Matt Gade, Deseret News
Utah must soon decide whether and how to expand Medicaid. It is a momentous choice. For two generations, Medicaid has provided health care to some needy Utahns — children, women with children and the disabled. Many groups note the federal government’s generous Medicaid matches and conclude that full expansion is a “no-brainer.”
The primary mission of Utah’s hospitals and heath care systems is to provide high quality, affordable health care to our fellow citizens. Knowing the transformational effects Medicaid expansion will have on Utahns and Utah’s finances, now and into the future, the Utah Hospital Association (UHA) has carefully considered the various options for Medicaid expansion, including not expanding it at all. UHA supports a limited and balanced approach to Medicaid expansion as follows.
Studies show conclusively that people with health coverage have much better health. Moreover, we strongly believe that it is part of the social compact to provide a “safety net” for those who cannot provide for themselves. It is that spirit that prompted Utah to participate in Medicaid in the first place, almost 50 years ago. Utah has shown that we take care of our own.
Expand Medicaid for individuals who live on a wage that is up to 100 percent of the federal poverty level (FPL). This action would open up Medicaid to those Utah citizens who cannot afford to purchase private insurance. The current federal poverty level is up to $11,490 for an individual and $23,550 for a family of four.
Institute a premium subsidy model for people with wages between 100 and 138 percent of FPL. Medicaid expansion was designed to cover individuals up to 138 percent of FPL. However, we have serious concerns about the unintended consequences of the Affordable Care Act-defined “full expansion” option. Approximately 113,000 adult Utahns in this income category already have employer-provided health insurance. It makes no sense to substitute publicly funded Medicaid for insurance now provided by the employers and the workers themselves (a phenomenon commonly referred to as “crowd out”). If Medicaid were available to workers in this category, employers would have a great incentive to steer employees to Medicaid to hold down company health care costs.
Others in this category also have access to private insurance, such as adult children under the age of 26 whose parents have health insurance and college students who can obtain a low-cost policy at their college. Moreover, people between 100 and 138 percent of the poverty level have access to health insurance through the federal health insurance exchange. These plans are with commercial health insurance companies. Second, the tax credit subsidies are very generous. In order to facilitate the adoption of plans through the exchange, UHA advocates the creation of a premium subsidy for individuals with incomes in the 100-138 percent FPL range.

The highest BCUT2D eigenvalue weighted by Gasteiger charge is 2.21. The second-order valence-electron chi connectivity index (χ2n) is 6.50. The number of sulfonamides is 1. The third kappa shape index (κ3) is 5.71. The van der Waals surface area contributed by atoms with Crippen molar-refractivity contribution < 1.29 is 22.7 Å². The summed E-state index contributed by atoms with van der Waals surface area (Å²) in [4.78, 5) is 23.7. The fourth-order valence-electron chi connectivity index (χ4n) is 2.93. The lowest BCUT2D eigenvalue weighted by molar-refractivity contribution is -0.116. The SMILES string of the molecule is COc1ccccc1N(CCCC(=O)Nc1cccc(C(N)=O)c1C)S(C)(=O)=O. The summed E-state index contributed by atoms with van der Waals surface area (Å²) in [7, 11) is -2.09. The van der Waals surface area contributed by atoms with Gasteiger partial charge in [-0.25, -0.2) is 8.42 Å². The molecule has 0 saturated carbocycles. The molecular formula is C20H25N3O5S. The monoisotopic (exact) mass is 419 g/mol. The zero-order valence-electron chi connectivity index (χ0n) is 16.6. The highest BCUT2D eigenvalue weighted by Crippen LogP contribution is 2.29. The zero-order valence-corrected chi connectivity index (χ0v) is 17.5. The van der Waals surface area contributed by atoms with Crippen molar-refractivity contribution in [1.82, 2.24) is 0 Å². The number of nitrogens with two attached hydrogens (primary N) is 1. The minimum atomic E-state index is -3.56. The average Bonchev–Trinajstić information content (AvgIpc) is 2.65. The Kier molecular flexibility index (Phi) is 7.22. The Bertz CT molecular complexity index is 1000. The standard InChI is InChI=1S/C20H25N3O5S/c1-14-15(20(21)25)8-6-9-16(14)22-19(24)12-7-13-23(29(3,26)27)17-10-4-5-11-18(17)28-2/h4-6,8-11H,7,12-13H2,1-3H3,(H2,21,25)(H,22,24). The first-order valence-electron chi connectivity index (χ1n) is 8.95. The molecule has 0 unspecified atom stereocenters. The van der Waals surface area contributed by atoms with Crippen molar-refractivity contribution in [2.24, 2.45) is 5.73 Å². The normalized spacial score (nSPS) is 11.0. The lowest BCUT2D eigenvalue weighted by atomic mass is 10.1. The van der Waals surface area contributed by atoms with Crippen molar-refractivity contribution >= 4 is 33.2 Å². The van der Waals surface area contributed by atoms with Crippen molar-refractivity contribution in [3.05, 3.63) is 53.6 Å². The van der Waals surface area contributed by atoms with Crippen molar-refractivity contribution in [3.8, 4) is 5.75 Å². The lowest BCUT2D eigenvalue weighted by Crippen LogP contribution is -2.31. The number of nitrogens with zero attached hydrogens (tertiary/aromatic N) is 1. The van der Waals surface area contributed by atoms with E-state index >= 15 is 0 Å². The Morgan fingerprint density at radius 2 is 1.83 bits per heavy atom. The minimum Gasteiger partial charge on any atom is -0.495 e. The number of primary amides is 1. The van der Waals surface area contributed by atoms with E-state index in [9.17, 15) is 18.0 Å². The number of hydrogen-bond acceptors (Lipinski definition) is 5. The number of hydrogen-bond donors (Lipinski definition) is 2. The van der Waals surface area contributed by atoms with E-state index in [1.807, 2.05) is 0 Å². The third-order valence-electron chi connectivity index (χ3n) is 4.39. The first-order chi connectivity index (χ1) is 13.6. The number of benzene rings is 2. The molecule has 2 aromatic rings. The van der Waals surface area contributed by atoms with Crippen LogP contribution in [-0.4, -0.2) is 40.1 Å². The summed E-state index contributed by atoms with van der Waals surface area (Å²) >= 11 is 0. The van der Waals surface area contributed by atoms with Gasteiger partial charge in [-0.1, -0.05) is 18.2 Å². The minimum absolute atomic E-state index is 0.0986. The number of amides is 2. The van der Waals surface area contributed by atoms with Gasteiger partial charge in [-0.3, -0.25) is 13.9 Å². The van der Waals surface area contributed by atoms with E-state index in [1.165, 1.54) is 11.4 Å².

By using the exchange, we preserve our commercial insurance market. And with the subsidy, all Utahns in this category can have affordable, high-quality health insurance. And by keeping most of current covered employees with their employer-based health coverage, we further solidify the private market instead of needlessly pushing tens of thousands of people into publicly funded Medicaid.
Negotiate for flexibility in managing Medicaid. Wisconsin, Iowa and Arkansas have negotiated innovative waivers with Secretary of Health and Human Services Kathleen Sebelius allowing flexibility, including allowing Medicaid funds to be used to purchase commercial health insurance rather than expanding traditional Medicaid. Pursuing a “block grant” under Section 1332 of the Affordable Care Act, which would likely not be available until 2017, would authorize the state to manage the Medicaid program or any programs developed in lieu of Medicaid. This element allows our state to pursue a uniquely “Utah” approach to coverage.
UHA respectfully recommends that Gov. Gary Herbert negotiate with federal officials to build a Utah model that would reduce the risk of “crowd out,” minimize costs to the taxpayer and provide coverage for uninsured people, especially those below 100 percent of the poverty level — those that would otherwise have no source of coverage.
Utah’s hospitals stand ready to help Herbert, state legislators and the Utah Department of Health bring coverage and quality health care within the reach of all Utahns.
Greg Bell is the president/CEO of Utah Hospital Association. David Entwistle is the board chairman of UHA. Edward Lamb, who also co-wrote this article, is the chairman-elect of UHA.
- What The New York Times gets wrong about...
- In our opinion: It's time for Utah to adopt a...
- My view: Now is the time for significant...
- W. Bradford Wilcox: Yes, women and children...
- Michael and Jenet Erickson: Utah businesses...
- Dan Liljenquist: Predictions for the 2015...
- Jay Evensen: Will Obama visit Utah? Do we care?
- Jay Evensen: In fight over school funding,...
- What The New York Times gets wrong... 56
- Michael and Jenet Erickson: Utah... 49
- In our opinion: It's time to end the... 42
- Mike Lee: Tax reform shouldn't penalize... 38
- In our opinion: Fairness for all in... 37
- Jay Evensen: Will Obama visit Utah? Do... 37
- In our opinion: Disney outbreak sends a... 33
- Robert Bennett: Obama's State of the... 31